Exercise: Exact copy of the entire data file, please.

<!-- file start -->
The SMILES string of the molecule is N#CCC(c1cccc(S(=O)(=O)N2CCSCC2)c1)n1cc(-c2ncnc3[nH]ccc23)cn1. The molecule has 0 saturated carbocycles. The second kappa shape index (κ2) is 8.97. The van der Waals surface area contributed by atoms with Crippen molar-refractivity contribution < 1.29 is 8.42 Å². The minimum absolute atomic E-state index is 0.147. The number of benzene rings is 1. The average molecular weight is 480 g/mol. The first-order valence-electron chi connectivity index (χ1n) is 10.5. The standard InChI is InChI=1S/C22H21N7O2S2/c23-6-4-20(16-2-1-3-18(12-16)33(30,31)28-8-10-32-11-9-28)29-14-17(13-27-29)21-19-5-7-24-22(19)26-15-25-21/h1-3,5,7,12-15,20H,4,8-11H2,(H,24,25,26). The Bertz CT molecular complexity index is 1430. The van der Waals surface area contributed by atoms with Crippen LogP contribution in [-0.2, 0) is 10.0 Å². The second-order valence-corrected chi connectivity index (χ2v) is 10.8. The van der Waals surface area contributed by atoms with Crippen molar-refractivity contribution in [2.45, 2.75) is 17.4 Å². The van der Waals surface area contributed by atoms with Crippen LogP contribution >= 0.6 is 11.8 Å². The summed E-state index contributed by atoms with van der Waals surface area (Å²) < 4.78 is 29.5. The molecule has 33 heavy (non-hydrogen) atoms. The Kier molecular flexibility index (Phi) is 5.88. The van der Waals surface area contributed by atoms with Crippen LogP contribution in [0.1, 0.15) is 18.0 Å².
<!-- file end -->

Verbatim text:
The SMILES string of the molecule is N#CCC(c1cccc(S(=O)(=O)N2CCSCC2)c1)n1cc(-c2ncnc3[nH]ccc23)cn1. The molecule has 0 saturated carbocycles. The second kappa shape index (κ2) is 8.97. The van der Waals surface area contributed by atoms with Crippen molar-refractivity contribution < 1.29 is 8.42 Å². The minimum absolute atomic E-state index is 0.147. The number of benzene rings is 1. The average molecular weight is 480 g/mol. The first-order valence-electron chi connectivity index (χ1n) is 10.5. The standard InChI is InChI=1S/C22H21N7O2S2/c23-6-4-20(16-2-1-3-18(12-16)33(30,31)28-8-10-32-11-9-28)29-14-17(13-27-29)21-19-5-7-24-22(19)26-15-25-21/h1-3,5,7,12-15,20H,4,8-11H2,(H,24,25,26). The Bertz CT molecular complexity index is 1430. The van der Waals surface area contributed by atoms with Crippen LogP contribution in [-0.2, 0) is 10.0 Å². The second-order valence-corrected chi connectivity index (χ2v) is 10.8. The van der Waals surface area contributed by atoms with Crippen molar-refractivity contribution in [2.45, 2.75) is 17.4 Å². The van der Waals surface area contributed by atoms with Crippen LogP contribution >= 0.6 is 11.8 Å². The summed E-state index contributed by atoms with van der Waals surface area (Å²) < 4.78 is 29.5. The molecule has 33 heavy (non-hydrogen) atoms. The Kier molecular flexibility index (Phi) is 5.88. The van der Waals surface area contributed by atoms with Crippen LogP contribution in [0.1, 0.15) is 18.0 Å².